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November 3, 2009

Fascinating newspaper report on the impact of Ring in Idaho

This local article from Idaho suggests that the Supreme Court's 2002 Ring decision concerning jury trial rights in capital cases has had a profound impact on the operation of the death penalty in The Gem State.  The article is headlined "Idaho prosecutors opting not to seek death penalty: Only 2 Idaho counties have asked for the death penalty in murder cases since 2003, and Ada hasn’t pursued it since being denied twice in 2005," and here are excerpts:

[I]n death penalty cases in Idaho since 2003, the jury is the ultimate arbiter.  And rather than take death penalty cases to juries, prosecutors across the state are opting not to pursue executions at all or are agreeing to plea deals that put killers in prison for life.  Prosecutors have to weigh the high costs of pursuing the death penalty and the suffering of victims' families through years of appeals against a sentence that is largely symbolic.

Just one person in half a century has been executed in Idaho — double-murderer Keith Eugene Wells, who dropped all appeals and demanded a lethal injection in 1994.  And since the U.S. Supreme Court in 2002 said that juries, not judges, must issue the death penalty, prosecutors around the state have been forced into a guessing game: Even if jurors believe the accused committed the crime, will they pass a death sentence?

So far, only Ada and Canyon counties have asked juries to issue the death penalty, and less than half of those cases resulted in death sentences.  Not one of Idaho's 42 other counties has taken a death penalty case to trial.  Of the four attempts in Ada County, juries sentenced two men to death and spared the lives of two others — including one in a child-death case....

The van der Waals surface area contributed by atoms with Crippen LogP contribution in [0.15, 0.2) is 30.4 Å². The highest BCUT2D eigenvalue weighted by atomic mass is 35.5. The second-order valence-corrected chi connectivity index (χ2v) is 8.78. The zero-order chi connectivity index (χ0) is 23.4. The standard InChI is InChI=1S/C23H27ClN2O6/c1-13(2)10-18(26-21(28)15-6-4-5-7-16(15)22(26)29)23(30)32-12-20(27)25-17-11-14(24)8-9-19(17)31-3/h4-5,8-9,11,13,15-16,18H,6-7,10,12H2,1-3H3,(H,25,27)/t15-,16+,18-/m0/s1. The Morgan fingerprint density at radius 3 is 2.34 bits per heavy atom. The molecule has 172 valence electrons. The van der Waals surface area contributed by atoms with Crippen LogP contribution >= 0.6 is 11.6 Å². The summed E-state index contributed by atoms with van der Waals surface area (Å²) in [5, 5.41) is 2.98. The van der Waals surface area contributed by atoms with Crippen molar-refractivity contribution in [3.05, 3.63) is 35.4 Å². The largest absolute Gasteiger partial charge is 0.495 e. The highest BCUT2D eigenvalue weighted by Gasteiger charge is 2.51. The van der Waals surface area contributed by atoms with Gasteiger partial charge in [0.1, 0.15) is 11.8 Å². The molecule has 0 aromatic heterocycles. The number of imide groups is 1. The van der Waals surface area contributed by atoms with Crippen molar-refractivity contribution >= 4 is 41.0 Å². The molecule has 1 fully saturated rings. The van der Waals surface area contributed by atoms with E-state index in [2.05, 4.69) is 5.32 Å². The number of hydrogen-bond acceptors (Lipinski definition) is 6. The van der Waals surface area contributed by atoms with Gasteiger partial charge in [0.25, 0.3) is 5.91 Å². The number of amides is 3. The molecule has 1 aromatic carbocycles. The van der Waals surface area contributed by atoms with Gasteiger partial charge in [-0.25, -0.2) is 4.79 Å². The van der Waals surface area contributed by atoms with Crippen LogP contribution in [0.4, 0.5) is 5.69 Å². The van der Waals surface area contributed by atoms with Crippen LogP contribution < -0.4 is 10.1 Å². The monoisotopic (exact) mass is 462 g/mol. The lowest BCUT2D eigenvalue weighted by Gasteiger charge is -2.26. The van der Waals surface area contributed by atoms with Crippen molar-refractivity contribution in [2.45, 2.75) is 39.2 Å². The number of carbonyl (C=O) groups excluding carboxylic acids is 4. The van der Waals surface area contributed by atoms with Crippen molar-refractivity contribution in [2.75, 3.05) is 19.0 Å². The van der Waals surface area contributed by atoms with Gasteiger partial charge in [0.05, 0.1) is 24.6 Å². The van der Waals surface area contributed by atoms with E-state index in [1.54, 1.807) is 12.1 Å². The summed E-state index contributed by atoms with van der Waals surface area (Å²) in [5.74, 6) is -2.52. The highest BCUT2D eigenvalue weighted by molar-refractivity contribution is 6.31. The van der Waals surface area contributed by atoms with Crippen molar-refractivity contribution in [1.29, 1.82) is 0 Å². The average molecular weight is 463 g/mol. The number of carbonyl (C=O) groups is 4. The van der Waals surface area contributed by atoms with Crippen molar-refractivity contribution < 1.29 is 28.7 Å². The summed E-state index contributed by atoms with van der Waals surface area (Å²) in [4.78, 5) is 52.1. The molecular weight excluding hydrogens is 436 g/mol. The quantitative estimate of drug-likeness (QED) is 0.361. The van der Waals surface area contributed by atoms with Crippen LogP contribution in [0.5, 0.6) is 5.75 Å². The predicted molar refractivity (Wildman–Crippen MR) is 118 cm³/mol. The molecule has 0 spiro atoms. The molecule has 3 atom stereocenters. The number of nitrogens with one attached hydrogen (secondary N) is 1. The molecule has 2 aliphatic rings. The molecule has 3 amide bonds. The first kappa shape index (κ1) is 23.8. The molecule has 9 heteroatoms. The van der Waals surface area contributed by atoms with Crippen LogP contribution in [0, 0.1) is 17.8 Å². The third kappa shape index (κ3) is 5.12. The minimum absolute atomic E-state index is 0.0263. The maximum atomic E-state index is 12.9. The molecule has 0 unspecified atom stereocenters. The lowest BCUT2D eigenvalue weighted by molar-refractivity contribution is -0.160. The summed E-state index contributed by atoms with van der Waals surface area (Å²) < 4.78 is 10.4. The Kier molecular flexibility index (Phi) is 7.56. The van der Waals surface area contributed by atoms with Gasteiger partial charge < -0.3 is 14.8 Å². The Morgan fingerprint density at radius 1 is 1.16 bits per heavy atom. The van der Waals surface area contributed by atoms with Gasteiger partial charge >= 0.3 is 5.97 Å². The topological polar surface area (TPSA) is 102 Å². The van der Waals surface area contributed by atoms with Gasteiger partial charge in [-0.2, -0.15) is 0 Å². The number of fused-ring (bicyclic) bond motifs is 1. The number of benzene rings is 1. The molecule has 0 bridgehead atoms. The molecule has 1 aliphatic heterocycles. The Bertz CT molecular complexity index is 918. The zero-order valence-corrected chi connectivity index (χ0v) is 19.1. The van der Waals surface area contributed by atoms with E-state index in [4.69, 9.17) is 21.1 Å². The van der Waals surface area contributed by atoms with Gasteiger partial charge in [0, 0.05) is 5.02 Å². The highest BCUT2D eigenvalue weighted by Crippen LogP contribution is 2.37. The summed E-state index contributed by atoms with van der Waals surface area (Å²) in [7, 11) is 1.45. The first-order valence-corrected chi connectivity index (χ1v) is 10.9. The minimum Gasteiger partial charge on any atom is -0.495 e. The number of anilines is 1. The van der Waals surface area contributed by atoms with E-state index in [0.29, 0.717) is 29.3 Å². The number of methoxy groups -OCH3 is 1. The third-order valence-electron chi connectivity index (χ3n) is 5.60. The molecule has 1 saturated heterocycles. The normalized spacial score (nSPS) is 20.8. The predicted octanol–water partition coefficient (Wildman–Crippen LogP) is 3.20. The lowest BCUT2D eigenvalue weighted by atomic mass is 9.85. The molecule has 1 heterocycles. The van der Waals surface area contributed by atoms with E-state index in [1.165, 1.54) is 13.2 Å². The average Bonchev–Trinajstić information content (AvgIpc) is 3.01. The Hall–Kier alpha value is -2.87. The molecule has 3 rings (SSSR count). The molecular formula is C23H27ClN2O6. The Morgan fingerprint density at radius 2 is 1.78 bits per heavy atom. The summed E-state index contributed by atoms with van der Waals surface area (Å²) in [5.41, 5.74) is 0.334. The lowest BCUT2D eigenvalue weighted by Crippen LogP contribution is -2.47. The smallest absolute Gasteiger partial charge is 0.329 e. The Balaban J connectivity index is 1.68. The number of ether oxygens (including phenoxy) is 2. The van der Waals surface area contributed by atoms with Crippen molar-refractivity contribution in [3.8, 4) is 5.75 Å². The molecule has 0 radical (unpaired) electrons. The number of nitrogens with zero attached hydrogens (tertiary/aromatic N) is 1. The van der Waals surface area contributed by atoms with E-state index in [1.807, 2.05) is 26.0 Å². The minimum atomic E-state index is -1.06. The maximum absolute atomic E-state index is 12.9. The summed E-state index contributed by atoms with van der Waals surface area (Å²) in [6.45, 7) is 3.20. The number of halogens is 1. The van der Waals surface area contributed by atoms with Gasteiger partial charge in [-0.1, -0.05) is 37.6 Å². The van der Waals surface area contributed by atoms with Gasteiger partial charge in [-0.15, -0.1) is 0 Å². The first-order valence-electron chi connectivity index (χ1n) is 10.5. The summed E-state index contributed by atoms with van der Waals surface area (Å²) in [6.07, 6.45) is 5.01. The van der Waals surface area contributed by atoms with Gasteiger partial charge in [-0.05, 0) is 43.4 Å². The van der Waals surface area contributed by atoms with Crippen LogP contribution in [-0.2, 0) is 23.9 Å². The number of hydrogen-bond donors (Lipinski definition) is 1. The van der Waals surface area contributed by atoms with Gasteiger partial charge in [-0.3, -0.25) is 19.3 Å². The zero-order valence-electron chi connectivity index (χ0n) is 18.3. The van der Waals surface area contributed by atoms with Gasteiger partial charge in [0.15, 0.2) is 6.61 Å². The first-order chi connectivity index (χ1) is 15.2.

Recent experience has shown Ada County prosecutors how difficult it is to persuade jurors to hand out a death sentence.   In 2004, juries called for the execution of convicted killers Azad Abdullah and Erick Hall, but in 2005 spared the lives of Jason McDermott and Ignacio Sanchez even after finding both guilty of first-degree murder.

In McDermott's case, one juror out of 12 could not get past defense evidence that showed McDermott had a brain injury from being shot in the head, mitigating his execution-style slaying of 18-year-old Zachariah Street in May 2003.   After Sanchez was found guilty of beating his girlfriend's 2-year-old daughter to death over a period of weeks in 2003, defense attorneys showed he had been physically abused as a child, had battled with depression and other mental illnesses, and had used methamphetamine since he was 12....

Such uncertainty has helped lead to settlements in a number of death penalty cases in Idaho since the 2003 law change.  Former Canyon County Prosecutor Dave Young dropped pursuit of the death penalty against Alofa Time in 2007 in exchange for a guilty plea to first-degree murder.  Time is now serving life in prison, without the possibility of parole, for killing and beheading his ex-wife, Theresa, in 2006.  Young said he made the deal "to spare the family from a lengthy trial and being forced to relive this horrific crime."...

In 2006, Jim Junior Nice avoided the death penalty after cutting a deal with Twin Falls County Prosecutor Grant Loebs to plead guilty to murdering his three young children in Twin Falls the year before.  Prosecutors say Nice used rat poison and over-the-counter medication to kill 6-year-old twins Justin and Spencer and their 2-year-old sister, Raquel.